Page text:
I cannot recommend grocery order and pick-up apps enough. This will save you money, time, and effort that can be spent doing activities you actually love to do with your kids. If you’re like me, you’ve had to choose between either spending late nights wandering through the aisles or hauling kids around the tantrum-inducing grocery store. A quick trip to the store parking lot is a much more manageable journey to commit to! Plus, I save money using my local grocery store’s online coupons integrated with the grocery order app. 

5. Nurture genuine connections 

My phone has been instrumental in helping my kids develop relationships with relatives we don’t get to see very often in person. My kids love video-chatting with grandparents, who all live far away.

As a mom, I’ve felt lonely, depressed, bored, frustrated, and disconnected to other people. It takes time, some effort on our part, and even a little bit of luck to build a network — a village — we need to feel socially supported through motherhood. But with social media networks, video chatting apps like Marco Polo, and even just texting, moms can find and nurture each other like a virtual village that transcends geographic barriers.

As we adjust to our relatively new culture of smartphone ubiquity, it’s going to take some time for moms to balance the social (and, for many of us, work) benefits of phone use and the need to model healthy phone use for our kids. If you need to be on your phone, nurture genuine connections rather than just scrolling.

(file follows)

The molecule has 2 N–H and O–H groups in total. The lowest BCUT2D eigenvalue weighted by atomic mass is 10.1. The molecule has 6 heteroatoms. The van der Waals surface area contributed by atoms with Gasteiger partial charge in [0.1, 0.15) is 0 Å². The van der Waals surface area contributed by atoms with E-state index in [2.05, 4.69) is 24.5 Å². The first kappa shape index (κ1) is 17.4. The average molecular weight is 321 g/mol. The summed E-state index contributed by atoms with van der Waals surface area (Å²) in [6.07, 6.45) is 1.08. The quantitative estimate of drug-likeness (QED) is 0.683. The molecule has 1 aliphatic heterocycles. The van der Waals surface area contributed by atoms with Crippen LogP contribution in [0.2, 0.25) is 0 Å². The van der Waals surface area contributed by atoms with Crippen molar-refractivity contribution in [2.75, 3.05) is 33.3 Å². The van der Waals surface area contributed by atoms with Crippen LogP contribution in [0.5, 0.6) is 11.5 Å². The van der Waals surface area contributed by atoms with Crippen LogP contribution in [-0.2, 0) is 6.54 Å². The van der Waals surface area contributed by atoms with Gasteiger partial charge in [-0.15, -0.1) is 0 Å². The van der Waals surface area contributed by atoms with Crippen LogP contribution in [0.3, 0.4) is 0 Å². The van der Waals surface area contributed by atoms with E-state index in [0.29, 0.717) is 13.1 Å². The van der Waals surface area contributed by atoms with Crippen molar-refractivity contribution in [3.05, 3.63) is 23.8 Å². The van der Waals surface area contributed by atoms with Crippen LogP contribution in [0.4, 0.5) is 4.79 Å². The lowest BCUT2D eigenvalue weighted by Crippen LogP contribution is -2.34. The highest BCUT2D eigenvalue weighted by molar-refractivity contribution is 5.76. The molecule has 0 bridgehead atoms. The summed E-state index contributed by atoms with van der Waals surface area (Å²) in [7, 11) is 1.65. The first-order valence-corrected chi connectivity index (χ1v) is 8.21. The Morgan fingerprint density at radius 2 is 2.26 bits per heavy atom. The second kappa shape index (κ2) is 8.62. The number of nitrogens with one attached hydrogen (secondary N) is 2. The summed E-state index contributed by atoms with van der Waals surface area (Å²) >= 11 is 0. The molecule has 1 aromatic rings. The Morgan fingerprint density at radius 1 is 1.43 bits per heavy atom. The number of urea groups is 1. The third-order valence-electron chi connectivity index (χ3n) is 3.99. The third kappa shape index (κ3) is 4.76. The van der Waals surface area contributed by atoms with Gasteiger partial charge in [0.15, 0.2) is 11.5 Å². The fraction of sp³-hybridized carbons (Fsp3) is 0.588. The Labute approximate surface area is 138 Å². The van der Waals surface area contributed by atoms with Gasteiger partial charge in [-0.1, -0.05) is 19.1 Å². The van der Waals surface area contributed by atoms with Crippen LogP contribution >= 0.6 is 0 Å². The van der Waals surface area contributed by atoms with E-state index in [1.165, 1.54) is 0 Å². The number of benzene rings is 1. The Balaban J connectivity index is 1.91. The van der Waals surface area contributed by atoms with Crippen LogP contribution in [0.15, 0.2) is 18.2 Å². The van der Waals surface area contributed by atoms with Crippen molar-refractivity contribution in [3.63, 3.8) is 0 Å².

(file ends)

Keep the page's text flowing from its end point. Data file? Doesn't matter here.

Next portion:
6. Use learning tools 

Children thrive in environments where curiosity is nurtured, socializing is encouraged, and technology is implemented strategically in a variety of learning environments, and their education should include digital literacy. 

When your library book about armadillos sparks unanswered questions in your preschooler, you can explore more through an online encyclopedia or an educational YouTube channel. And whether it’s an app that recognizes plants or one that teaches a second language, there are tons of amazing apps out there that can supplement so many facets of life, especially learning. 

7. Acknowledge the struggle 

The ever-present option of living in the virtual world is our reality, and it’s important that children understand the ways phones can help us and the ways unbalanced phone use can detract from living a full life. Discussing the struggle of cell phone obsession gives kids the gift of awareness as they grow so that they can make mindful decisions about their own habits when they’re out of your nest. Our family talks about how healthy eyes and brains need time away from screens and. When I mess up and go into Zombie mode, I’m not too proud to admit it. And now my kids call me out on it too. 

What aspects of phone use are serving you? Maximize those actions, apps, and patterns in your home. Make your phone work for you instead of you working for your phone. Don’t be a slave to it. But let go of “perfect” and accept that sometimes you’ll feel unbalanced. As we continually re-evaluate and hone our habits, we model not only healthy phone use but also how to make a positive personal change. 

Rebecca Graham is a Content Manager for She enjoys bluegrass music, hiking with her husband, and reading with her two kids.